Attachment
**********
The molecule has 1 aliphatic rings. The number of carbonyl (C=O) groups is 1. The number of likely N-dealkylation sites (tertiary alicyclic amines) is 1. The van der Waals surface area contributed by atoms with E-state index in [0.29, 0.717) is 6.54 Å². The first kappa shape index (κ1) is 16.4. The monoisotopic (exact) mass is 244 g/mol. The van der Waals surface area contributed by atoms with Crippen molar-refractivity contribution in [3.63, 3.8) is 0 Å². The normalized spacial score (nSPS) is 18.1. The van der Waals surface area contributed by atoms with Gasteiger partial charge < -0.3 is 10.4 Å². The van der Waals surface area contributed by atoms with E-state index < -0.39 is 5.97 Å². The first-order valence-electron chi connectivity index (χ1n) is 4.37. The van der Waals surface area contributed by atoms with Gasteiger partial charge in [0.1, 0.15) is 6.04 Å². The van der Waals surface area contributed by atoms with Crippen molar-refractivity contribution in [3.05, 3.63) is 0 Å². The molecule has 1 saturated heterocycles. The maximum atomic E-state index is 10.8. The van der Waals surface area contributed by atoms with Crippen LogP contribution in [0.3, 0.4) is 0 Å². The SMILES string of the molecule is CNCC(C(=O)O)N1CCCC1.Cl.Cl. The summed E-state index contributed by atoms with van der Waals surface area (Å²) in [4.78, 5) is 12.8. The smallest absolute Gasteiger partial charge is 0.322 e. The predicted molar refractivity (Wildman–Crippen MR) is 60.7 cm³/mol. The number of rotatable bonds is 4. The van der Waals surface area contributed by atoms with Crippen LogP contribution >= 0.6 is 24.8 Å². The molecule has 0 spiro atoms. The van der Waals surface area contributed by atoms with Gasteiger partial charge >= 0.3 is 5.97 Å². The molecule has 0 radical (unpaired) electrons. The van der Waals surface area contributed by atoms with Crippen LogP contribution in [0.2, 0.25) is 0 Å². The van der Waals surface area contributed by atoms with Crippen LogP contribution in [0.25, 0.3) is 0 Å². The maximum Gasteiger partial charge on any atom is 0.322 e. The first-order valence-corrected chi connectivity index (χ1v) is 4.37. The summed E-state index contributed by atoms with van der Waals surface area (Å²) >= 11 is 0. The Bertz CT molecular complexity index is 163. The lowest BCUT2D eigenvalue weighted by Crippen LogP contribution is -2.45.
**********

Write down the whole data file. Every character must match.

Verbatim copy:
The molecule has 1 aliphatic rings. The number of carbonyl (C=O) groups is 1. The number of likely N-dealkylation sites (tertiary alicyclic amines) is 1. The van der Waals surface area contributed by atoms with E-state index in [0.29, 0.717) is 6.54 Å². The first kappa shape index (κ1) is 16.4. The monoisotopic (exact) mass is 244 g/mol. The van der Waals surface area contributed by atoms with Crippen molar-refractivity contribution in [3.63, 3.8) is 0 Å². The normalized spacial score (nSPS) is 18.1. The van der Waals surface area contributed by atoms with Gasteiger partial charge < -0.3 is 10.4 Å². The van der Waals surface area contributed by atoms with E-state index < -0.39 is 5.97 Å². The first-order valence-electron chi connectivity index (χ1n) is 4.37. The van der Waals surface area contributed by atoms with Gasteiger partial charge in [0.1, 0.15) is 6.04 Å². The van der Waals surface area contributed by atoms with Crippen molar-refractivity contribution in [3.05, 3.63) is 0 Å². The molecule has 1 saturated heterocycles. The maximum atomic E-state index is 10.8. The van der Waals surface area contributed by atoms with Crippen LogP contribution in [0.3, 0.4) is 0 Å². The SMILES string of the molecule is CNCC(C(=O)O)N1CCCC1.Cl.Cl. The summed E-state index contributed by atoms with van der Waals surface area (Å²) in [4.78, 5) is 12.8. The smallest absolute Gasteiger partial charge is 0.322 e. The predicted molar refractivity (Wildman–Crippen MR) is 60.7 cm³/mol. The number of rotatable bonds is 4. The van der Waals surface area contributed by atoms with Crippen LogP contribution >= 0.6 is 24.8 Å². The molecule has 0 spiro atoms. The van der Waals surface area contributed by atoms with Gasteiger partial charge >= 0.3 is 5.97 Å². The molecule has 0 radical (unpaired) electrons. The van der Waals surface area contributed by atoms with Crippen LogP contribution in [0.2, 0.25) is 0 Å². The van der Waals surface area contributed by atoms with Crippen LogP contribution in [0.25, 0.3) is 0 Å². The maximum Gasteiger partial charge on any atom is 0.322 e. The first-order valence-corrected chi connectivity index (χ1v) is 4.37. The summed E-state index contributed by atoms with van der Waals surface area (Å²) >= 11 is 0. The Bertz CT molecular complexity index is 163. The lowest BCUT2D eigenvalue weighted by Crippen LogP contribution is -2.45.